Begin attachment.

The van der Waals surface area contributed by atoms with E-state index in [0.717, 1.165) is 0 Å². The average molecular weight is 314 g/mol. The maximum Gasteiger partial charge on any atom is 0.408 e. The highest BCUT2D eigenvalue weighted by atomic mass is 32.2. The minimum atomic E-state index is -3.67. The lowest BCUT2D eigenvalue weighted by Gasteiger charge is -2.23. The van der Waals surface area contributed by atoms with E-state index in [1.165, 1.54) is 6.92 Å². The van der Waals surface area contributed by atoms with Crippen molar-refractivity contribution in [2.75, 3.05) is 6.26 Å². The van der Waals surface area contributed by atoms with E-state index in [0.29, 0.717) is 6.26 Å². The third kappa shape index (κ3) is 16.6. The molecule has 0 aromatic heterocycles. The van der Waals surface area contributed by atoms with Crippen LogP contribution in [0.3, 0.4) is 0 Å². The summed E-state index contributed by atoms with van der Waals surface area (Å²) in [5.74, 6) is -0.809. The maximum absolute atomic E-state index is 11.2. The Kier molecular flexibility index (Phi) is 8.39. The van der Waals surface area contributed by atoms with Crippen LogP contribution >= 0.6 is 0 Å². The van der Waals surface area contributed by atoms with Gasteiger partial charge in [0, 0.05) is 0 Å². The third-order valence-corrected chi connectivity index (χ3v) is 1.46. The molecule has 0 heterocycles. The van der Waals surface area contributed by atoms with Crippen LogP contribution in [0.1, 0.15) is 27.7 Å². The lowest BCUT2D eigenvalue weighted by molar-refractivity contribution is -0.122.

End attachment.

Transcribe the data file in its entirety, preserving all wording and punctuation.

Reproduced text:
The van der Waals surface area contributed by atoms with E-state index in [0.717, 1.165) is 0 Å². The average molecular weight is 314 g/mol. The maximum Gasteiger partial charge on any atom is 0.408 e. The highest BCUT2D eigenvalue weighted by atomic mass is 32.2. The minimum atomic E-state index is -3.67. The lowest BCUT2D eigenvalue weighted by Gasteiger charge is -2.23. The van der Waals surface area contributed by atoms with E-state index in [1.165, 1.54) is 6.92 Å². The van der Waals surface area contributed by atoms with Crippen molar-refractivity contribution in [2.75, 3.05) is 6.26 Å². The van der Waals surface area contributed by atoms with E-state index in [0.29, 0.717) is 6.26 Å². The third kappa shape index (κ3) is 16.6. The molecule has 0 aromatic heterocycles. The van der Waals surface area contributed by atoms with Crippen LogP contribution in [0.3, 0.4) is 0 Å². The summed E-state index contributed by atoms with van der Waals surface area (Å²) in [5.74, 6) is -0.809. The maximum absolute atomic E-state index is 11.2. The Kier molecular flexibility index (Phi) is 8.39. The van der Waals surface area contributed by atoms with Crippen LogP contribution >= 0.6 is 0 Å². The van der Waals surface area contributed by atoms with Gasteiger partial charge in [0, 0.05) is 0 Å². The third-order valence-corrected chi connectivity index (χ3v) is 1.46. The molecule has 0 heterocycles. The van der Waals surface area contributed by atoms with Crippen LogP contribution in [0.1, 0.15) is 27.7 Å². The lowest BCUT2D eigenvalue weighted by molar-refractivity contribution is -0.122.